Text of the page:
To state a prima facie case of discrimination under Title VII, an employee must show that: (1) he belonged to a protected class; (2) he was qualified for his job; (3) he was subjected to an adverse employment action; and (4) similarly situated employees not in his protected class received more favorable treatment. See Moran v. Selig, 447 F.3d 748, 753 (9th Cir. 2006). The proof required to establish the prima facie case is "minimal and does not even need to rise to the level of a preponderance of the evidence." Wallis v. J.R. Simplot Co., 26 F.3d 885, 889 (9th Cir. 1994). Zaki alleges Title VII claims for national origin and sex discrimination.
A. National Origin
Banner challenges only Zaki's ability to establish that he was treated differently than similarly situated, non-Egyptian physicians. (Doc. 111 at 11-12.) To establish that a defendant treated similarly situated employees more favorably, a plaintiff must show that his comparators are "similarly situated in all relevant respects." Moran, 447 F.3d at 755. In determining whether employees are similarly situated, courts evaluate "whether the employees [were] involved in or accused of the same or similar conduct and [were] disciplined in different ways." Maniccia v. Brown, 171 F.3d 1364, 1368 (11th Cir. 1999) (quotation omitted); see also Vasquez v. Cty. of L.A., 349 F.3d 634, 641 (9th Cir. 2003) (finding comparators not similarly situated when they "did not engage in problematic conduct of comparable seriousness"). The quantity and quality of the comparator's misconduct must be "nearly identical" to the plaintiff's misconduct in order "to prevent courts from second-guessing employers' reasonable decisions and confusing apples with oranges." Day v. Sears Holding Corp., 930 F.Supp.2d 1146, 1163 (C.D. Cal. 2013) (quoting Maniccia, 171 F.3d at 1368).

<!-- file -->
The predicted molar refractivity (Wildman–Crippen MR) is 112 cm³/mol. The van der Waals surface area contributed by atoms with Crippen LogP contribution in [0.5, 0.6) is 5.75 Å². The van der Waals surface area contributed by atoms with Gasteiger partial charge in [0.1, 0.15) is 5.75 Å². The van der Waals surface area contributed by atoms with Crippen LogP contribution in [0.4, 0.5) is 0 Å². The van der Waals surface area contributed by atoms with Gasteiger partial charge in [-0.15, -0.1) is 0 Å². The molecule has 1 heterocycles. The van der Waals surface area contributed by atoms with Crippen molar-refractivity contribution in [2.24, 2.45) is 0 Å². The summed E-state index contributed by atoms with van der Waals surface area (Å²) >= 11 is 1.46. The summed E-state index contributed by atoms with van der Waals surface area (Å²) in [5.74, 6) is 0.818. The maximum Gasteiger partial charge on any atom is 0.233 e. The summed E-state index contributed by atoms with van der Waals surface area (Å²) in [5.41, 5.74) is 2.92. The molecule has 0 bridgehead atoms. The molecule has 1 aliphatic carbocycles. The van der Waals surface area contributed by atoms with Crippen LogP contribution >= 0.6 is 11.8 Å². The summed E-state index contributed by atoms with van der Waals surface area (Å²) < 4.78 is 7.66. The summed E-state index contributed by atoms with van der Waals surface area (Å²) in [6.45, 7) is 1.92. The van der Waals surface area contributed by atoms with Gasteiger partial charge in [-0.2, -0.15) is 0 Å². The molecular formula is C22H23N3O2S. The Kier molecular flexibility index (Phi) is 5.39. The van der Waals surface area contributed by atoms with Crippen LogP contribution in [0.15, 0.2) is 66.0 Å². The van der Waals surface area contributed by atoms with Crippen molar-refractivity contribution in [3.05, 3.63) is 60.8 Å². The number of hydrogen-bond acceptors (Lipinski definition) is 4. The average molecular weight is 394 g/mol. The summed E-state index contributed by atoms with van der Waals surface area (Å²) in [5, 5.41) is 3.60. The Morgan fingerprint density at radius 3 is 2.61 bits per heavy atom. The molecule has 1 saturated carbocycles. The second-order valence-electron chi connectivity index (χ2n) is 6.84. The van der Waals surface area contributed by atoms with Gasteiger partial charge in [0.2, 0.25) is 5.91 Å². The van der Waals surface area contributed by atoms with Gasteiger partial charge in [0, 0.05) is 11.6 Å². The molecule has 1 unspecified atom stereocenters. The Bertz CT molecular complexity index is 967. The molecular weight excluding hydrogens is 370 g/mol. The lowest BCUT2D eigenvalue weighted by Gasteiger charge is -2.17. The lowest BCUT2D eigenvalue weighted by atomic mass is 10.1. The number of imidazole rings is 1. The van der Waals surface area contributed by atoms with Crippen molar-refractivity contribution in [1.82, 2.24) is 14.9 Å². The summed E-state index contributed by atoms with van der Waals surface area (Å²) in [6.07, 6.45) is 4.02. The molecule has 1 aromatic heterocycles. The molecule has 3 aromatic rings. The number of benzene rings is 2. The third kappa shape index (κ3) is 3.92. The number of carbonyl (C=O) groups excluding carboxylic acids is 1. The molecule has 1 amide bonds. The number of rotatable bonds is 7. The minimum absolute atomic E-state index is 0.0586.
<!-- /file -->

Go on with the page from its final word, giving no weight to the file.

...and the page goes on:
Zaki offers Dr. Derby as a comparator, arguing that the two are similarly situated because both "were out for extended periods" and "unable to perform the functions of their respective jobs." (Doc. 118 at 12.) Dr. Derby, a pediatric cardiothoracic surgeon, initially was placed on paid administrative leave on November 14, 2013, and was provided a medical leave of absence in February 2014. (Doc. 112 ¶¶ 68, 69.) In April 2014, Dr. Derby was fully released to return to work with no restrictions, but because Dr. Derby did not have privileges to practice at Banner Desert Medical Center at that time, Banner granted him an unpaid leave of absence so that he could provide a plan to reacquire such privileges. (¶ 70.) Dr. Derby was terminated after he failed to offer a plan acceptable to Banner. (¶ 71.)
In comparison, Zaki was involved in an automobile accident, in which he suffered a serious traumatic brain injury. As a result of his brain injury, Zaki was medically unable to return to work. After exhausting his FMLA leave, Zaki still was not medically cleared to return to work. Banner, in an effort to accommodate Zaki's ongoing limitations, granted him additional leave. Three months later, Zaki still was medically unfit to return to work and did not have a RTW date. As a result, Banner terminated him.